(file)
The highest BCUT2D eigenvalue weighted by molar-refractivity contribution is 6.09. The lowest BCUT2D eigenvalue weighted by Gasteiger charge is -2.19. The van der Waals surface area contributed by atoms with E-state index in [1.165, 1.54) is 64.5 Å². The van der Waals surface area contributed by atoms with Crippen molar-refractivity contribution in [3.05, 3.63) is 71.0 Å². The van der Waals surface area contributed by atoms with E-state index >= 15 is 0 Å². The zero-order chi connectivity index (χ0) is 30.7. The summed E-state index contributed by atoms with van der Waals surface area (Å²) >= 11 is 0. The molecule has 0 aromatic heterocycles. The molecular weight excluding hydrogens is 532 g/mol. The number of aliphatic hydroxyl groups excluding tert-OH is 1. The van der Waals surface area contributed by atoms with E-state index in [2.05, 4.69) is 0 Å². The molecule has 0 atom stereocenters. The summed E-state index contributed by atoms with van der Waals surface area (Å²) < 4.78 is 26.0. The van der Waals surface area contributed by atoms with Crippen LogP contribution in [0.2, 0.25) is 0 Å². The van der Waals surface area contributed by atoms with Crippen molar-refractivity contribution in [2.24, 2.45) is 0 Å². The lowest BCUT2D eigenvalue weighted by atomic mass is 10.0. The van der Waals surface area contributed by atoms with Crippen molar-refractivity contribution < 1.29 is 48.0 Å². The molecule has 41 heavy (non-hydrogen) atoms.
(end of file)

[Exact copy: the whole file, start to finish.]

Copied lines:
The highest BCUT2D eigenvalue weighted by molar-refractivity contribution is 6.09. The lowest BCUT2D eigenvalue weighted by Gasteiger charge is -2.19. The van der Waals surface area contributed by atoms with E-state index in [1.165, 1.54) is 64.5 Å². The van der Waals surface area contributed by atoms with Crippen molar-refractivity contribution in [3.05, 3.63) is 71.0 Å². The van der Waals surface area contributed by atoms with E-state index >= 15 is 0 Å². The zero-order chi connectivity index (χ0) is 30.7. The summed E-state index contributed by atoms with van der Waals surface area (Å²) >= 11 is 0. The molecule has 0 aromatic heterocycles. The molecular weight excluding hydrogens is 532 g/mol. The number of aliphatic hydroxyl groups excluding tert-OH is 1. The van der Waals surface area contributed by atoms with E-state index in [2.05, 4.69) is 0 Å². The molecule has 0 atom stereocenters. The summed E-state index contributed by atoms with van der Waals surface area (Å²) < 4.78 is 26.0. The van der Waals surface area contributed by atoms with Crippen LogP contribution in [0.2, 0.25) is 0 Å². The van der Waals surface area contributed by atoms with Crippen molar-refractivity contribution in [2.24, 2.45) is 0 Å². The lowest BCUT2D eigenvalue weighted by atomic mass is 10.0. The van der Waals surface area contributed by atoms with Crippen molar-refractivity contribution < 1.29 is 48.0 Å². The molecule has 41 heavy (non-hydrogen) atoms.